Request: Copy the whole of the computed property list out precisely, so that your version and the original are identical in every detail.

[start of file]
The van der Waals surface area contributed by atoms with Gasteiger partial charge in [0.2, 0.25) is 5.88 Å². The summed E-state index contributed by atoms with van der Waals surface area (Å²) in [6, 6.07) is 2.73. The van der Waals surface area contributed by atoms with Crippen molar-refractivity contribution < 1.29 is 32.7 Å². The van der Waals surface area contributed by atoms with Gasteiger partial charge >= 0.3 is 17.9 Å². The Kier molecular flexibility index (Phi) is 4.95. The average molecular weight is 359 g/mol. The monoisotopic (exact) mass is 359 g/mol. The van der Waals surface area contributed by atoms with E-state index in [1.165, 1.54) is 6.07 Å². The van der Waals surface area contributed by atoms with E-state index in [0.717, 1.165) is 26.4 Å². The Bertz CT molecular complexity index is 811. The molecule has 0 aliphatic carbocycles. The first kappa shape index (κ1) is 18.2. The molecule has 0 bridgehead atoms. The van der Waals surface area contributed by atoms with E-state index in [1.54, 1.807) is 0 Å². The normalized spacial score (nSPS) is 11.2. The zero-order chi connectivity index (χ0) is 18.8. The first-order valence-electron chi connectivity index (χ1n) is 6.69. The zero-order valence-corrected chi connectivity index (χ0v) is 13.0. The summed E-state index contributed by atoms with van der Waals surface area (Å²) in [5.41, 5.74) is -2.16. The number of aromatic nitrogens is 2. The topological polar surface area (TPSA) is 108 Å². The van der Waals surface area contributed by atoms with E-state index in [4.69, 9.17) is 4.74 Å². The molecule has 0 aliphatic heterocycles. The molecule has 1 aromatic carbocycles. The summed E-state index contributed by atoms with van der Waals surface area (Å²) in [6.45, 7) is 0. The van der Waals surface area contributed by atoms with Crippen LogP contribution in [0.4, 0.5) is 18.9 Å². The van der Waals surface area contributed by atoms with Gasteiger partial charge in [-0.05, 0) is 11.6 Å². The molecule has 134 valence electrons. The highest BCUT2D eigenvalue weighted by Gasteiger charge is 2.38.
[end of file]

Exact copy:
The van der Waals surface area contributed by atoms with Gasteiger partial charge in [0.2, 0.25) is 5.88 Å². The summed E-state index contributed by atoms with van der Waals surface area (Å²) in [6, 6.07) is 2.73. The van der Waals surface area contributed by atoms with Crippen molar-refractivity contribution < 1.29 is 32.7 Å². The van der Waals surface area contributed by atoms with Gasteiger partial charge >= 0.3 is 17.9 Å². The Kier molecular flexibility index (Phi) is 4.95. The average molecular weight is 359 g/mol. The monoisotopic (exact) mass is 359 g/mol. The van der Waals surface area contributed by atoms with E-state index in [1.165, 1.54) is 6.07 Å². The van der Waals surface area contributed by atoms with E-state index in [0.717, 1.165) is 26.4 Å². The Bertz CT molecular complexity index is 811. The molecule has 0 aliphatic carbocycles. The first kappa shape index (κ1) is 18.2. The molecule has 0 bridgehead atoms. The van der Waals surface area contributed by atoms with E-state index in [1.54, 1.807) is 0 Å². The normalized spacial score (nSPS) is 11.2. The zero-order chi connectivity index (χ0) is 18.8. The first-order valence-electron chi connectivity index (χ1n) is 6.69. The zero-order valence-corrected chi connectivity index (χ0v) is 13.0. The summed E-state index contributed by atoms with van der Waals surface area (Å²) in [5.41, 5.74) is -2.16. The number of aromatic nitrogens is 2. The topological polar surface area (TPSA) is 108 Å². The van der Waals surface area contributed by atoms with E-state index in [4.69, 9.17) is 4.74 Å². The molecule has 0 aliphatic heterocycles. The molecule has 1 aromatic carbocycles. The summed E-state index contributed by atoms with van der Waals surface area (Å²) in [6.45, 7) is 0. The van der Waals surface area contributed by atoms with Crippen LogP contribution in [0.4, 0.5) is 18.9 Å². The van der Waals surface area contributed by atoms with Gasteiger partial charge in [-0.05, 0) is 11.6 Å². The molecule has 134 valence electrons. The highest BCUT2D eigenvalue weighted by Gasteiger charge is 2.38.